A common human issue has always been what to do with every day human waste. The simplest answer for those living nomadic lifestyles would likely be a mixture of what humans without modern technology have always done: the digging of holes or the use of chamber pots to collect waste that could be emptied later.
“As evidence by samples from these cesspits, liming agents were routinely added to the pits to control bacterial production and aid in the decomposition of waste.”
Evidence shows that humans who lived stationary lives, whether in cities and houses or outside of cities in country villas, had more than just the humble hole or chamber pot. They could upgrade their hole by creating cesspit toilets. These were very much like outhouses, a pit was dug, often was lined with plaster to help contain the waste, and then a toilet seat was placed over the hole.
Several stone toilet seats have been found around Israel, and famously two were found still over their cesspits in Jerusalem during the City of David excavations. These toilets were used for some time before the city’s destruction by Babylon in 586BC. As evidence by samples from these cesspits, liming agents were routinely added to the pits to control bacterial production and aid in the decomposition of waste. And every so often waste would need to be removed from the pits.
Even from very ancient times however, more luxurious arrangements are known to have existed: toilets with running sewer systems. Running water toilets were seats built over top of water pipes that had continuously flowing water that would wash away waste. Eliminating the inconvenience and probably much of the smell of cesspit toilets. Toilets like this are known from Mesopotamia as far back as the 3rd Millennium BC!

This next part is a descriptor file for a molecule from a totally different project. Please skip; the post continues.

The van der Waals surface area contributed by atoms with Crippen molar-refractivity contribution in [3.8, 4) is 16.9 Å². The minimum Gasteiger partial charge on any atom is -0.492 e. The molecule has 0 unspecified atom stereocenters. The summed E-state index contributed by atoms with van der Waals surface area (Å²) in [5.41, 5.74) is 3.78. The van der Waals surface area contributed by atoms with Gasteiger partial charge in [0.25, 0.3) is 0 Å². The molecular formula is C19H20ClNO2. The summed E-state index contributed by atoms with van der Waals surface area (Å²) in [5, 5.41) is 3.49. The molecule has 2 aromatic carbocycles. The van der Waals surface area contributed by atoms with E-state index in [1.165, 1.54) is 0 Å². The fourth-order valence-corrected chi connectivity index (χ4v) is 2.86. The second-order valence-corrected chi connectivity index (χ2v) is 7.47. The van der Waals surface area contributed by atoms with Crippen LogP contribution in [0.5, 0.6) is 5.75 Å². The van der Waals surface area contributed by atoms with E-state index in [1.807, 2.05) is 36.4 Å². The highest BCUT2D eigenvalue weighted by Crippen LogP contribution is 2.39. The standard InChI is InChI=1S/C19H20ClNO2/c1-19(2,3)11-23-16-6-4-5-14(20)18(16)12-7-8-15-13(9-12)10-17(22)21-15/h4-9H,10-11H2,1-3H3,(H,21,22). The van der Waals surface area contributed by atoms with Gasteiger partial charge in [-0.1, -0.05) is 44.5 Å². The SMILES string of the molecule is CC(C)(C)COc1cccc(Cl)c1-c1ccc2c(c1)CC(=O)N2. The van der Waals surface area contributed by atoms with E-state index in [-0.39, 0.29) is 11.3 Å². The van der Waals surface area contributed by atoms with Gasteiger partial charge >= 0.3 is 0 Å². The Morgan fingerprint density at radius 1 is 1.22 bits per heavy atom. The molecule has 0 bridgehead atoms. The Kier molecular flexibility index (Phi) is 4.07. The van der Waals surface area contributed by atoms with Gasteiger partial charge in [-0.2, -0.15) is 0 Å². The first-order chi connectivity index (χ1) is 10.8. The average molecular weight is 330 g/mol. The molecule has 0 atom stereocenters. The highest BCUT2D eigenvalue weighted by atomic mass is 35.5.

Public toilet seats of the Roman Empire
Nevertheless. it was not until the time of the Roman Empire that these toilets were made available to the public rather than just the elite. Sometime in the 2nd Century BC, Roman public toilets began to be installed widely throughout the Empire. They were built in public spaces to serve many at a time, privacy was maintained more through the floor-length togas worn by men and women and less through proximity. The seats were made of stone or wood and were placed over a channel of flowing sewer water that would wash away the excrement.
A bit later in time, between the first and second century AD, a trench or channel of ever flowing water was built into the floors of these Roman latrines directly in front of the lines of toilet seats. These plus sponges attached to short sticks are believed to have been the Roman answer to toilet paper. The sponges would be rinsed off in the channel and set aside to be used for the next bathroom patron.
Corie Bobechko | March 20, 2020 – 3:01 PM EST
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